ROMANIAN OPPOSITION PRESIDENTIAL CANDIDATE SAYS PSD IS 'SERVILE' TO WEST
PNL-Democratic Party presidential candidate Basescu on 24 October said the government headed by Prime Minister Adrian Nastase is displaying "servility" toward Western countries, Mediafax reported. Basescu reiterated accusations that a French company was awarded a contract to build part of a planned highway linking Bucharest and Brasov without a tender. He said that the U.S. Bechtel company was also selected without tender to build the highway between Brasov and Oradea. He also said that German Chancellor Gerhard Schroeder's visit to Romania earlier this year led to the signing of a contract connected to securing Romania's border, also conducted without an international tender. Now, Basescu said, "a visit by Israeli officials is to cost us $0.5 billion, and this would be followed up by an Austrian visit at similar costs." He said that this was the "electoral price" the cabinet was paying to display at home a good international image, but, he added, servility can generate abroad "nothing but contempt" (see "RFE/RL Newsline," 6 and 9 February, 13 August, 19 and 20 October 2004). MS
MOLDOVA GRANTED SEECP OBSERVER STATUS
Moldova has been granted observer status at a 22 October meeting in Bucharest of the South Eastern Cooperation Process (SEECP), Flux and international news agencies reported. Croatia was admitted at that meeting as a new member of the SEECP, which also includes Albania, Bosnia-Herzegovina, Bulgaria, Greece, Macedonia, Montenegro, Romania, and Turkey. The meeting discussed regional cooperation, stability, energy needs, and ways of improving the region's corruption-tainted image. Romanian President Iliescu told the forum that "Balkan identity should become a reason for pride, while the pejorative notion of the term 'Balkan' should be replaced by a new image of the region," AP reported. Iliescu proposed that the SEECP's name be changed into Central-South European Cooperation Process, saying that the southeastern part of the continent is the Caucasus. Moldovan Foreign Minister Andrei Stratan met in Bucharest with his Romanian counterpart Geoana, who told him that a solution to the Transdniester conflict requires "more energetic efforts and an ample political imagination." MS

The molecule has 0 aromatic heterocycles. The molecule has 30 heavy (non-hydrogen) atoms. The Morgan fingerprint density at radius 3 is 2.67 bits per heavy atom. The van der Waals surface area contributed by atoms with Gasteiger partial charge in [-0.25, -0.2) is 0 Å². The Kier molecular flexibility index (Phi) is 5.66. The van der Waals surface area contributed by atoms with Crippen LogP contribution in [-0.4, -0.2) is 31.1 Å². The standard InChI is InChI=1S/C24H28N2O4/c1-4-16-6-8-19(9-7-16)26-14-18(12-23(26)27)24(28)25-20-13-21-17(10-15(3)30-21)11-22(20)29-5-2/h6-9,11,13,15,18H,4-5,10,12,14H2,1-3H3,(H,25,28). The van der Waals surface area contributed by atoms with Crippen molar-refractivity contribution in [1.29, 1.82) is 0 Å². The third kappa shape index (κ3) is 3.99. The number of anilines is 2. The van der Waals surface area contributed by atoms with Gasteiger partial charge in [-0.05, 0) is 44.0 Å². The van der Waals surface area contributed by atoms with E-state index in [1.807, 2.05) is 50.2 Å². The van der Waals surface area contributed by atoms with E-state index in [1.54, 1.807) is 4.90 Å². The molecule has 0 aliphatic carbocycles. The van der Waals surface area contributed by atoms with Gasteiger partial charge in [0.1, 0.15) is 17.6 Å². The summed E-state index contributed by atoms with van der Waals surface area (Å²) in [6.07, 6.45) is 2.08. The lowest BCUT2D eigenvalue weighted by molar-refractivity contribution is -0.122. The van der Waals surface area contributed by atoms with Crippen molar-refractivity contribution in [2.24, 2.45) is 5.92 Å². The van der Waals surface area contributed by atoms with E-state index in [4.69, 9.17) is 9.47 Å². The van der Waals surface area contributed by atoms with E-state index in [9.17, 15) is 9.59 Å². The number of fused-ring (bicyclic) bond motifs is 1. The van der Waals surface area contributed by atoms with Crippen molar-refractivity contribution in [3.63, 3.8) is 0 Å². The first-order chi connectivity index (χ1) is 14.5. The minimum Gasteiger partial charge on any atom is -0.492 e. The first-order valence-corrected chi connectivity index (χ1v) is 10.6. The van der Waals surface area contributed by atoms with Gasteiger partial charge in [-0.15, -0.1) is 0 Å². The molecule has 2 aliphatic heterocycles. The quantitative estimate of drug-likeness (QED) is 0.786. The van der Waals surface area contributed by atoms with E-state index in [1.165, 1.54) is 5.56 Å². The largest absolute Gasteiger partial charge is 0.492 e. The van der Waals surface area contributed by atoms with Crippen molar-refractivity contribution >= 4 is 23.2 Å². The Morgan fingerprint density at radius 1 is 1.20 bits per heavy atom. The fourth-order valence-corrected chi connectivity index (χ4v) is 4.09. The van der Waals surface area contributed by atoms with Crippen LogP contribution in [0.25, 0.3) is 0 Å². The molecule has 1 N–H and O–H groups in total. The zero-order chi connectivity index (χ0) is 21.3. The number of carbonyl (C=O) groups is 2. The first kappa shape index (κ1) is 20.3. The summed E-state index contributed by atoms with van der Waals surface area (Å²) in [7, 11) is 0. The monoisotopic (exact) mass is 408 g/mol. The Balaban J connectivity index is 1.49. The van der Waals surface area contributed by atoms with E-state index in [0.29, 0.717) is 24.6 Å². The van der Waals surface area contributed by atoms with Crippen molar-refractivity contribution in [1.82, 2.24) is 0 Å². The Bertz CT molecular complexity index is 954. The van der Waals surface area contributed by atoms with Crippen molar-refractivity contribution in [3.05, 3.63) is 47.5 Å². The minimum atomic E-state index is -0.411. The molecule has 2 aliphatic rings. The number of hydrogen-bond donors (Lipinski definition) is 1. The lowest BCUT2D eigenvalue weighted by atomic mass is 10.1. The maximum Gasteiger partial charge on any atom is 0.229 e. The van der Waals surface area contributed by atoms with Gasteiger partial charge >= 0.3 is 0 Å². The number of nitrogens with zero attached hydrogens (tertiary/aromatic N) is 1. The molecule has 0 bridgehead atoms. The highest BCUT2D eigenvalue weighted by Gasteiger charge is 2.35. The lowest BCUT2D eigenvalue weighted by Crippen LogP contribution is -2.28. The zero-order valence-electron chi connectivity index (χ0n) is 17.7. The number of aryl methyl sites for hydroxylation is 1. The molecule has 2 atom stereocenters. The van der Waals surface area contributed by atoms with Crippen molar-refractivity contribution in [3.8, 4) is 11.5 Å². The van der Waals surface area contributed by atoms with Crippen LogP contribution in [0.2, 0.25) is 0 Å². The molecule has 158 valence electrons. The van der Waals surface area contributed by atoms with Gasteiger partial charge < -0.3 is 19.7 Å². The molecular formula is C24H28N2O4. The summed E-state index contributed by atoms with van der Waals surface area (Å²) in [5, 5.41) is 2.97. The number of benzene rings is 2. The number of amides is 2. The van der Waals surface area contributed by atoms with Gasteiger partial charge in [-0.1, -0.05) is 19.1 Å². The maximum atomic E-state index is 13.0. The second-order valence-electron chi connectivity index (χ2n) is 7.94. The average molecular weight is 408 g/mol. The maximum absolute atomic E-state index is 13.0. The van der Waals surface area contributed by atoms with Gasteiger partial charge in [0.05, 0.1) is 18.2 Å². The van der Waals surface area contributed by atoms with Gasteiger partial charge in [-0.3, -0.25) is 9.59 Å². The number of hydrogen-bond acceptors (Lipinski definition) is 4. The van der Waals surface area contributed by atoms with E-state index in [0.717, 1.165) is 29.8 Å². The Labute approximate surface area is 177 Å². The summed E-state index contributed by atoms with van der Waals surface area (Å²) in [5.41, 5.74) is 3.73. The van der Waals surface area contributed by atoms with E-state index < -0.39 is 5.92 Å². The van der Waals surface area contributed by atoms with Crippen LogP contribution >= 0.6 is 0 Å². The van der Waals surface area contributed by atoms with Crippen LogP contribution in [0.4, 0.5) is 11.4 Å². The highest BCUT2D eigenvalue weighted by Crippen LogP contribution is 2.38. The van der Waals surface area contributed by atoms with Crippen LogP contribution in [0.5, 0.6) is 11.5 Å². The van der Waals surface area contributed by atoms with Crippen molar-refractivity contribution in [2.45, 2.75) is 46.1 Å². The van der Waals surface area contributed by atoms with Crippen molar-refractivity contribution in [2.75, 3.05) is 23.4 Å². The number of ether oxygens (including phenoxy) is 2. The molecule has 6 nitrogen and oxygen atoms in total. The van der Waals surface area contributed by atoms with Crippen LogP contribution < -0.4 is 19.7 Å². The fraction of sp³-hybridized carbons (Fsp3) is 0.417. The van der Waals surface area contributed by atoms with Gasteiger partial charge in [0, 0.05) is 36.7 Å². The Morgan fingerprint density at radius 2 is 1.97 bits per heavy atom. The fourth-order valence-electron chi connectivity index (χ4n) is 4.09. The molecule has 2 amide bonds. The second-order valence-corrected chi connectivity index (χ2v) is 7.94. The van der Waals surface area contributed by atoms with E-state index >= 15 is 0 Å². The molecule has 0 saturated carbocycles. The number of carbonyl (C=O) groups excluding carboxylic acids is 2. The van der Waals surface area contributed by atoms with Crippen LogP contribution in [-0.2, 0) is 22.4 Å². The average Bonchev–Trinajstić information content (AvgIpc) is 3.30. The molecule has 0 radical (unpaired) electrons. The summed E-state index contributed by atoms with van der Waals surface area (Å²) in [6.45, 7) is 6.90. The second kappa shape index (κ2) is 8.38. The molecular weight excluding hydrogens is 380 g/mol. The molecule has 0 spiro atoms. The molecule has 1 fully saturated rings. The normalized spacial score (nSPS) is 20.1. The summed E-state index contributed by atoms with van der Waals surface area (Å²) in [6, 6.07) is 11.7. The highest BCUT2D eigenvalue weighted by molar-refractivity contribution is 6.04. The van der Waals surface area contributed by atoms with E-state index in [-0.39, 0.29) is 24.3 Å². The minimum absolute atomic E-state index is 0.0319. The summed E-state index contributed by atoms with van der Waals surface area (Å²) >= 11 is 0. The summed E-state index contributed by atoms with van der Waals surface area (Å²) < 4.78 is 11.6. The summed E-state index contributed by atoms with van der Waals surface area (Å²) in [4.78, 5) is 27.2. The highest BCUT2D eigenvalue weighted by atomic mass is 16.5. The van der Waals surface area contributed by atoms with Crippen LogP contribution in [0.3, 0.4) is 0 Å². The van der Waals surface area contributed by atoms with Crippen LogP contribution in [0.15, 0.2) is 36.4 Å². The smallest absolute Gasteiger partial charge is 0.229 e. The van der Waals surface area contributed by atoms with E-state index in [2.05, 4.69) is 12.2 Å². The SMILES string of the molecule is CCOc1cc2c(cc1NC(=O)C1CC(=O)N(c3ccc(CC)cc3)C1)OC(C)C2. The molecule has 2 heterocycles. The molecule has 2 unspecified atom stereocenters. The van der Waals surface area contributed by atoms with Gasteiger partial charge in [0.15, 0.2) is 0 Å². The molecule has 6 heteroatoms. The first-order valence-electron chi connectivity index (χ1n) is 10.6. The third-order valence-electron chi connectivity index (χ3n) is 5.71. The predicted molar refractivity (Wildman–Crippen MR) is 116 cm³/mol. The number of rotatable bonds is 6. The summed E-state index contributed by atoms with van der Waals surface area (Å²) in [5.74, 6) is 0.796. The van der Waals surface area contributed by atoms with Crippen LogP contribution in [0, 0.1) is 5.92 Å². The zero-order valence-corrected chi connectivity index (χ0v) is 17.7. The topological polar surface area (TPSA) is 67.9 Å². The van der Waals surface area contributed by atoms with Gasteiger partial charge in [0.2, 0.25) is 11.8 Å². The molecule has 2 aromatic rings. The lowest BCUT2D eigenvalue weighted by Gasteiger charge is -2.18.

U.S. NATO COMMITTEE CHAIRMAN EXPECTS TRANSDNIESTER ISSUE TO BE PLACED HIGHER ON NEXT ADMINISTRATION'S AGENDA
Bruce Jackson, head of the Democracies in Transition project and chairman of the U.S. NATO Committee, said in an interview with RFE/RL's Romania-Moldova Service on 21 October that the Transdniester conflict is likely to be placed higher on the agenda of the next U.S. administration than was the case in 2000-2004. Jackson said an enlarged negotiation framework, with the participation of the United States and the EU, should replace the current "forgery" of the five-sided forum, in which Russia has "treble veto powers." He said Moscow enjoys veto powers as a member of the Organization for Security and Cooperation in Europe (OSCE), as a source of influence on Ukraine, and as a mediator in the conflict alongside Ukraine and the OSCE. He also said Russia's refusal to abide by the 1999 and 2001 OSCE resolutions to withdraw its troops from Transdniester is redolent of 19th-century politics and called Russian Defense Minister Sergei Ivanov's recent statement that Russian troops will remain in Transdniester "as long as necessary" a "primitive" declaration. MS
AFGHAN LEADER AWAITS OFFICIAL DECLARATION OF PRESIDENTIAL VICTORY
With over 90 percent of the vote counted by late last week, it appeared likely that Afghan Transitional Administration Chairman Hamid Karzai would become the country's first directly elected president. According to the latest statistics provided by the UN-Afghan Joint Electoral Management Body (JEMB), Karzai had secured 55.3 percent of the vote, while his closest challenger, Mohammad Yunos Qanuni, stood at about 17 percent, followed by Mohammad Mohaqeq and General Abdul Rashid Dostum, each with 10 percent of the vote (see http://www.afg-electionresults.org). Qanuni conceded defeat on 24 October, echoing Dostum's earlier concession.
The JEMB has said that it will not announce a victor until all the votes are counted and the UN panel of experts -- officially known as the Panel of Impartial Electoral Experts -- established to investigate complaints of irregularities during the election process, submits its findings.
On 20 October, Manoel de Almeida e Silva, spokesman for the special representative of the UN secretary-general to Afghanistan, said the JEMB has received 285 formal complaints. Without providing much detail, the spokesman said that around 180 of the complaints either "did not require action or action has been taken, or action is currently being taken." According to de Almeida e Silva, 45 percent of the complaints are about the application of what was supposed to be indelible ink to prevent multiple voting; he also described 13 percent of the complaints being "of a general nature" about the electoral process. The spokesman said that just 5 percent of complaints were about multiple voting or underage voters. While de Almeida e Silva did not make the connection, the issue of indelible ink and multiple voting are directly related.